According to their singer Sebastian Major, the Dirty Church has but one commandment: “shake your ass!”
The band’s sound, a brew of mid-twentieth century rockabilly, garage, and soul, arose naturally from the minds and hearts of the principle songwriters Major and his co-founder Stephen Weir.
“Steve and I both played in bands that were really into 60s garage and surf,” says Major, “and we are both really into soul music and punk rock. So that combination was the initial idea for the sound of the band. And then when we got together, it was clear that there was this 60s vibe.”
After establishing their common influences and laying the sonic blueprint for their temple, they turned their thoughts to the live show.
“We really wanted a ‘get up and jump’, high energy show, like you’re watching Otis Redding or something like that,” says Major.
To achieve that effect, Dirty Church appropriated iconography and rhetoric from charismatic Christianity, the kind of snake-handling, speaking-in-tongues, pseudo-cults that exist most commonly in the southern US.
“When we first got together, we had an idea of what we wanted the show to be”, explains Weir. “So even before we had the pseudo-religious elements, we talked about doing something with that kind of theatricality. Originally we were going to be called ‘Boss Priest’, and that religious connotation started to build with that.”
Major picks up the story: “I have always loved that theatrical thing in bands. All the things I’ve done in the past have had a band uniform- I am NOT afraid of a gimmick. And our old bass player Justin came up with this idea of all of us wearing white, and doing this old-timey religion thing.”
“We wanted to play music that is fun, and would be a crazy-assed party that would make people dance. The religion thing came in later, but we knew that the band would be a fun concept,” says Weir.
The band recorded their debut last year in a barn owned by the family of their producer and now bass player, Ryan Warner. Given their name and their overall vibe of inclusion, their writing process was appropriately communal.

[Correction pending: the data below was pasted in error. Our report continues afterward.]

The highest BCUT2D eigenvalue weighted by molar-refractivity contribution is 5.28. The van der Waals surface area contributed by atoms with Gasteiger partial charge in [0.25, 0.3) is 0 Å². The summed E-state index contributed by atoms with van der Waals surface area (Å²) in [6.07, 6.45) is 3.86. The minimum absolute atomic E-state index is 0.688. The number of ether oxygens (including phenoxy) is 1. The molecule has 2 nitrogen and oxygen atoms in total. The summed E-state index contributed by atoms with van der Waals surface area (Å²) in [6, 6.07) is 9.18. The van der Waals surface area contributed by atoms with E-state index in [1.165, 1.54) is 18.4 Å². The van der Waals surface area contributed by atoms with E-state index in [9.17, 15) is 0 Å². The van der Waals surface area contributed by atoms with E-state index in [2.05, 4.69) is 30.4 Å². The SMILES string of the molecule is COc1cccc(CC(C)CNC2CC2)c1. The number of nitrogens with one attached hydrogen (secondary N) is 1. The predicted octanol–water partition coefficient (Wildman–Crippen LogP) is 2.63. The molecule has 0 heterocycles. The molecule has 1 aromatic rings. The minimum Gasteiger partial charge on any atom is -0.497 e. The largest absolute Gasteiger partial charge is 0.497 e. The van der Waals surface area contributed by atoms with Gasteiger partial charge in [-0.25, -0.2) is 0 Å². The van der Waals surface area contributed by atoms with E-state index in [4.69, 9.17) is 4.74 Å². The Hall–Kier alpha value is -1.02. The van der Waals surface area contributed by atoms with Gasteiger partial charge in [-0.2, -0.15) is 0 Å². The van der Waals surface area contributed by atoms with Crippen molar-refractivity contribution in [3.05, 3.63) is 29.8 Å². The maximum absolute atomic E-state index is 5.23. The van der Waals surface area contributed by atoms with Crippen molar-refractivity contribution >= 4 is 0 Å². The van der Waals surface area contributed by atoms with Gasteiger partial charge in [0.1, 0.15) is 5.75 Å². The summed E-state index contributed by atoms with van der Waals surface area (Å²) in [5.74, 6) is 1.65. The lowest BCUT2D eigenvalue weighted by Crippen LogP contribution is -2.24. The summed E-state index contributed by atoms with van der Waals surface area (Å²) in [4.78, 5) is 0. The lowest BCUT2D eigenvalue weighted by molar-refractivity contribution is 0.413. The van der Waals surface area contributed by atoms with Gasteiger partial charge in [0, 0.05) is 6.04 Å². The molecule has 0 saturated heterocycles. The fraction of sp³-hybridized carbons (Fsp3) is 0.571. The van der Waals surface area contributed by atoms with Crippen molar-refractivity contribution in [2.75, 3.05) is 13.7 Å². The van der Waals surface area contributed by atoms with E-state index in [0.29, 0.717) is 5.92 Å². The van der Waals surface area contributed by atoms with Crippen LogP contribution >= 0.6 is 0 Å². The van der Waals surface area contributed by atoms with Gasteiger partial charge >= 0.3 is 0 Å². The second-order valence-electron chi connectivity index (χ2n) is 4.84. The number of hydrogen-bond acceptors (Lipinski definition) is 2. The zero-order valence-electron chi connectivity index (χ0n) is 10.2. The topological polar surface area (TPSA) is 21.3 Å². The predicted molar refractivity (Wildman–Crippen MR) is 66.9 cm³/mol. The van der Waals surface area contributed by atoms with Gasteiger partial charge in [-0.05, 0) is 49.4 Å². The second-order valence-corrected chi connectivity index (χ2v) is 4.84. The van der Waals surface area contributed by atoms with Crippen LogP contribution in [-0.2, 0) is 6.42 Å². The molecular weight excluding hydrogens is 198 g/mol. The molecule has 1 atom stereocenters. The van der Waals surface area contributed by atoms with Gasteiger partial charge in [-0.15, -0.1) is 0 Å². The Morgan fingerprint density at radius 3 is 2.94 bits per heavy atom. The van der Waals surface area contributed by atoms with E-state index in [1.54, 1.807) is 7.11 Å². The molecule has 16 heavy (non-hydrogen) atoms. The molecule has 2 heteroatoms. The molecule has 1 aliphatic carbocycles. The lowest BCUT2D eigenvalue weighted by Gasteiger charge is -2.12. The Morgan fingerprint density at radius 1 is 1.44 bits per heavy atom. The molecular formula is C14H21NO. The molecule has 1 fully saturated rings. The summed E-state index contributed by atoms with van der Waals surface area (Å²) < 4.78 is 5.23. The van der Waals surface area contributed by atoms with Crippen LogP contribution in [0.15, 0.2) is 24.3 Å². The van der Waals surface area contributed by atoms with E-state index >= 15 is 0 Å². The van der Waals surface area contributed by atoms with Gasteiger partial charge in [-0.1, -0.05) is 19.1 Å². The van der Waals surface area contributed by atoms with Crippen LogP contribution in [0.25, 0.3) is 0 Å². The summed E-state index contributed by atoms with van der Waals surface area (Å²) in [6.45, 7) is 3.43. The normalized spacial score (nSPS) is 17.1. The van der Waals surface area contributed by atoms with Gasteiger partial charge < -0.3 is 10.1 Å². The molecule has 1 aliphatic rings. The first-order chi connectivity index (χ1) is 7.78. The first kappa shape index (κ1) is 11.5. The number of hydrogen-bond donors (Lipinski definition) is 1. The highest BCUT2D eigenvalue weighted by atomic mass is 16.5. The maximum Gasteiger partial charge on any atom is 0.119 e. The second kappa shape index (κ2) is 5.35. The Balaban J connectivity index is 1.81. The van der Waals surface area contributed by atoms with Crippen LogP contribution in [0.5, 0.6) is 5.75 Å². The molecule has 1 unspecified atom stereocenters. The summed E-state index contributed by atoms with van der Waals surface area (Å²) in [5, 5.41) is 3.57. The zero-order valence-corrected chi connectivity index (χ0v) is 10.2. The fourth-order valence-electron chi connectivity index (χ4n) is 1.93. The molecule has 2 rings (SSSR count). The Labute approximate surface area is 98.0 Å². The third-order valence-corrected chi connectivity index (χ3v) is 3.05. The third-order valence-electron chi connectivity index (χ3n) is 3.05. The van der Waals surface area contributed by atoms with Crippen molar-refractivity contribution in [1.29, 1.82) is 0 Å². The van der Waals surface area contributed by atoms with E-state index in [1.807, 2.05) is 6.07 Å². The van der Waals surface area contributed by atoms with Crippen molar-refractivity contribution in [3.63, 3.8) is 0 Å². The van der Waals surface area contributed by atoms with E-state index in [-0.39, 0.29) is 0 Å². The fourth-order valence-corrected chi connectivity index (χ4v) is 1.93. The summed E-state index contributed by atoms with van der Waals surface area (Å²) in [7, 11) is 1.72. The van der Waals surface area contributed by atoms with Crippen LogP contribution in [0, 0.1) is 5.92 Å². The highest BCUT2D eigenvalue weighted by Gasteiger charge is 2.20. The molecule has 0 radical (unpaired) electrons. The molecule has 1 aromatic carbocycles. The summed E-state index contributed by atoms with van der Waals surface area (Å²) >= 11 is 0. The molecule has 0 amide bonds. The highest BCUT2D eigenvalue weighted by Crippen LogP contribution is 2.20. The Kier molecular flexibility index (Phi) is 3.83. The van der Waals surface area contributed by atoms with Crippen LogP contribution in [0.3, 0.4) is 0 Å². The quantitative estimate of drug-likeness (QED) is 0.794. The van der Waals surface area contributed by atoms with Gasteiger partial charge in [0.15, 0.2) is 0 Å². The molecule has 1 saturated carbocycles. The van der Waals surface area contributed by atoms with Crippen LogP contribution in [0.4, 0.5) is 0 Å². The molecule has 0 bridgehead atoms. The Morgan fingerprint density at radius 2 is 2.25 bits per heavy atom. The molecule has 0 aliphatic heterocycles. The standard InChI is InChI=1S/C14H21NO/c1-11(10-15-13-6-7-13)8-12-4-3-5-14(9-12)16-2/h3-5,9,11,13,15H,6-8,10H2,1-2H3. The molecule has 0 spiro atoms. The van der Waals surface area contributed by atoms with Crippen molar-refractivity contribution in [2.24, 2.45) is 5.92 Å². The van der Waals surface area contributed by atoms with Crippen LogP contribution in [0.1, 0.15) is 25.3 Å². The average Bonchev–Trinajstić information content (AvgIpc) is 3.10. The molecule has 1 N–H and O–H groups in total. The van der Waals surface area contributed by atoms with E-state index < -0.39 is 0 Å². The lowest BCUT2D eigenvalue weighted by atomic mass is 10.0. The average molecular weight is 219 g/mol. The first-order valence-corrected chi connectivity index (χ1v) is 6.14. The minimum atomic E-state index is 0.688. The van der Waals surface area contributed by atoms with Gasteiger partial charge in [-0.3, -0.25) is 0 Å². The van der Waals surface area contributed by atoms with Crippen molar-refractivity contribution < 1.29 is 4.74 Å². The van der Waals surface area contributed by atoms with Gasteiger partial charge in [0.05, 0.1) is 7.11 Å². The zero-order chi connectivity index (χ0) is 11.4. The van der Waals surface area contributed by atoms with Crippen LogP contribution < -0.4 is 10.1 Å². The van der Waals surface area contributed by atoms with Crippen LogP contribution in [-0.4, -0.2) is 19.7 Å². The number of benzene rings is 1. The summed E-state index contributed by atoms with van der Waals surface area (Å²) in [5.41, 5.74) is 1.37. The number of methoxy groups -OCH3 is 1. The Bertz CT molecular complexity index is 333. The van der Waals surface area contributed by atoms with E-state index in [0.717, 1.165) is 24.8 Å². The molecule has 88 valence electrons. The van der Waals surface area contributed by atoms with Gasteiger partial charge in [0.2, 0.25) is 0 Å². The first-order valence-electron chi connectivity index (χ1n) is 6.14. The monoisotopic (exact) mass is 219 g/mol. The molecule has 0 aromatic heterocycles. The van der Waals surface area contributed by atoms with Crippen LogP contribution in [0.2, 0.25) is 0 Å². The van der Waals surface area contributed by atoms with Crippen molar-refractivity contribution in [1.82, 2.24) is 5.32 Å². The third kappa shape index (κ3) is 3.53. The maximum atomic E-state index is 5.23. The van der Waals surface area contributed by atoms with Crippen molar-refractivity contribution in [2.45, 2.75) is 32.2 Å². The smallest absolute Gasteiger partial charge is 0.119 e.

“Ryan was like a silent partner in the band even then,” says Weir. “As the producer, he had ideas about the songs, and when he spoke up he had some ideas that really worked. We’ll bring things in and work them up together, and the band will add bridges and other parts, and normally after a few runs we know if something is going to work.”
“In terms of ideas, nothing really gets thrown out,” says Major. “We all have really good ideas and we like each others input, so we follow those things because they always end up in cool places. We’ve never ditched an idea, but sometimes things end up drastically different from what they were at the beginning.”
“The writing process between us is cool, because we’re different people but we’re pulling from similar places, and our voices all work well together,” adds Weir.
The band is already working on their follow-up, some of which will be previewed at their gig on Saturday July 26th at the Magpie Taproom. Since their recording they’ve lost a couple of members, and added new musicians on saxophone and bass. The swapping of these sonic pillars has caused some necessary re-modelling of their temple.
“The new songs are same mixture of influences, just done better,” laughs Major. “It’s a cliche that all bands say, but the new songs are the best.”
“There’s a new level of song-writing and arrangement happening in the new songs,” says Weir. “Some of the arrangements are a little more aggressive, a little more guitar-heavy, and that’s taken us in a new direction somewhat.”
“Of the new songs that we’re gonna play on Saturday, one is my creation, one is Steve’s, and one is Ryan’s, so we’re excited to show those new sides of the band,” adds Major. “It’s good to have some new presences and new energies. It motivates us all to push a little harder, to bring our A-game. When you bring in a new person who you know is really talented, then you have to push your belief in your own ideas to another level.”
The Church plans to continue spreading their message via new recordings. “We’ve got all these new songs, so we’re going to do a bit of recording in the fall. We’re not sure if it will be in a studio or in the barn again, but that’s the plan,” says Weir.
Read the Audio Reckoning review of their EP here.